Aspects of Water I

Materials

  • 32 scraps of assorted blues from dark to light (two shapes will be cut from each piece). No piece need be larger than 4 x 7in. (13 dark fabrics, 10 medium fabrics and 9 light fabrics.) Note, if you have a smaller assortment of fabric you can duplicate some of the colours.
  • 28 x 28in calico for backing
  • 28 x 28in wadding
  • 30 cm fabric for binding - a FQ would be sufficient if you piece the binding strips
  • Water erasable pen, sharpened soap or similar

Finished Size

24 x 24in (61 x 61cm)

Skill Level

Advanced

Lesley says, "This project is based on the Aspects of Water hanging which I made for the Quilters’ Guild of the British Isles AGM challenge. I played around with paper and created a unit that I liked, which fitted together with a curve that pleased my eye. I decided to cut them as two separate templates rather than paste them into one unit, so that I could cut the materials in different colours. This created a flow of colour across the surface."

Preparation

  1. Make a flannel board or lay the pieces onto the wadding as you cut them out. If they are pinned in place it can be rolled up and put away.
  2. Make card templates from pieces A and B. Alternatively, design your own from tesselating shapes.
  3. Divide your fabrics into piles of dark, medium and light tones.

TIP! If you want the fabrics to have a frayed look cut a bit larger to leave enough ends for fraying later.

Figure 1: Layout of pieces
Figure 1: Layout of pieces.

Cutting out

  1. Draw around the template A on the RS of the material with a water erasable pen or similar (you do not want this to show when you have sewn your work.) Add a seam allowance to A and cut out. Cut 32 A units in the same way. Note you need 32 units in total but your proportions can differ, ie you could have more light and medium units and less dark ones. You do need a bit of contrast across the whole top or it will look rather bland.
  2. Draw around the B template on the WS of the fabric and cut out along the drawn line. Cut out thirty two B units and place onto a flannel board as you are working, to make sure you maintain the correct placing.
  3. Cut the calico backing 28in square.
  4. Draw a grid onto the calico 3 x 6in. This grid gives the placing lines for the units (eight by four).
  5. Place several A pieces over the top LH area, overlapping seam allowances in the same direction each time. Pin.
  6. Place the B pieces over the A pieces. Match the edges of the Bs to the drawn lines on the As and pin (see Figure 1). Note if there is a small area of seam allowance that is surplus to requirements,cut this off and cut off the same amount on each unit, as you work.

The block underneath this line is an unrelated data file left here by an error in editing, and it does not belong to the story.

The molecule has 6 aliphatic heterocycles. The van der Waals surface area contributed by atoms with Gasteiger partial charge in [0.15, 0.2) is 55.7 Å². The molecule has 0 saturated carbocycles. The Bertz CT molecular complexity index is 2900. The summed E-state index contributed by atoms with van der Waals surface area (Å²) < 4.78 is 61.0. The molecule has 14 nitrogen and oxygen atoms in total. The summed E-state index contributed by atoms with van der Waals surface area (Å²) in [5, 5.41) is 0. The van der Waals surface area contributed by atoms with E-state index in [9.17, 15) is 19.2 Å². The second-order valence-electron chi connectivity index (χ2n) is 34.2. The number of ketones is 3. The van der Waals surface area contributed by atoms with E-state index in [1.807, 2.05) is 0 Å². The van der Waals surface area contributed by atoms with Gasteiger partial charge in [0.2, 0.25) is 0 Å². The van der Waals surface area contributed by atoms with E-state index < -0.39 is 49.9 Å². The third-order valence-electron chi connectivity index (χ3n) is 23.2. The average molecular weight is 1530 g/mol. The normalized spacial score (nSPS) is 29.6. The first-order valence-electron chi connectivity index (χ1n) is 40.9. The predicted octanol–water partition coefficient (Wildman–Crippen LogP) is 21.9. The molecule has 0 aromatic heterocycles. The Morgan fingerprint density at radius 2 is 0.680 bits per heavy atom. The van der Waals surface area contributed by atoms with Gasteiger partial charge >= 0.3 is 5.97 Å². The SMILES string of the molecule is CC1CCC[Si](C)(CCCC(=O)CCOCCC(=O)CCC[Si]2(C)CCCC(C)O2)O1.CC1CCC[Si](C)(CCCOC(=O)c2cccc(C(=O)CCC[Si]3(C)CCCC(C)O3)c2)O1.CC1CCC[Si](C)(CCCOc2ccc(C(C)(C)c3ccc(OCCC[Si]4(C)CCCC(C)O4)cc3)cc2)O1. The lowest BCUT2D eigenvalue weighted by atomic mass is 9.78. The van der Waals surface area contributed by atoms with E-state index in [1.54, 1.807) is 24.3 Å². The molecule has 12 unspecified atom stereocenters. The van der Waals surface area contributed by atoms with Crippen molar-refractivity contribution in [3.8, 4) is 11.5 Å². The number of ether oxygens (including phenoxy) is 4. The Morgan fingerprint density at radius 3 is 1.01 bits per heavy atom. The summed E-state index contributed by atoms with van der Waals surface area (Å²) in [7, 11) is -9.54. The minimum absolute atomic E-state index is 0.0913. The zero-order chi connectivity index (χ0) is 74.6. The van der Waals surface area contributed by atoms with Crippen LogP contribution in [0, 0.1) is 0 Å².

7. Set the machine to a fairly close zigzag, with a narrow stitch. You may wish to make more of a feature of the stitch and so use a bigger one or use a decorative stitch. Stitch the units down as you go, a small area at a time. Follow the curved line not the straight edges, that are left free.
Aspects of Water, Detail of the blocks showing the curved quilting lines
and bead embellishments.

TIP! Stop stitching just before the end of a rectangle and check the thread colour is appropriate for the next unit. It creates a smoother changeover if part of the new thread colour is on the previous unit as well. Alternatively, consider using a variegated thread.

Quilting and finishing

  1. Iron and make a quilt sandwich with wadding and backing.
  2. Quilt the sandwich together, by hand or machine. Lesley used free quilting in gentle curves across the quilt top following the lines of the fabrics.
  3. Trim the edge of the backing and make sure your piece is squared up.
  4. Cut sufficient binding 2in wide. Fold in half and press. Sew to the edge with 1/4in seam and hand sew to the back.
  5. Sew any beads or other embellishment to the front. Lesley has embellished with added threads couched to the top and finally beads and shells held in place by netting.
  6. Make a label and name and date your work.

Lesley decided to leave some edges raw, so left fabric with a sufficient allowance to fray these edges. To keep a reasonable shape when it hangs a fine fibreglass kite spar is fed into the top bindings, the bottom ones are left to hang slightly wavy. To complete the piece a small ring is attached to the top corner.

First published in Popular Patchwork Volume 10 Number 1 - January 2002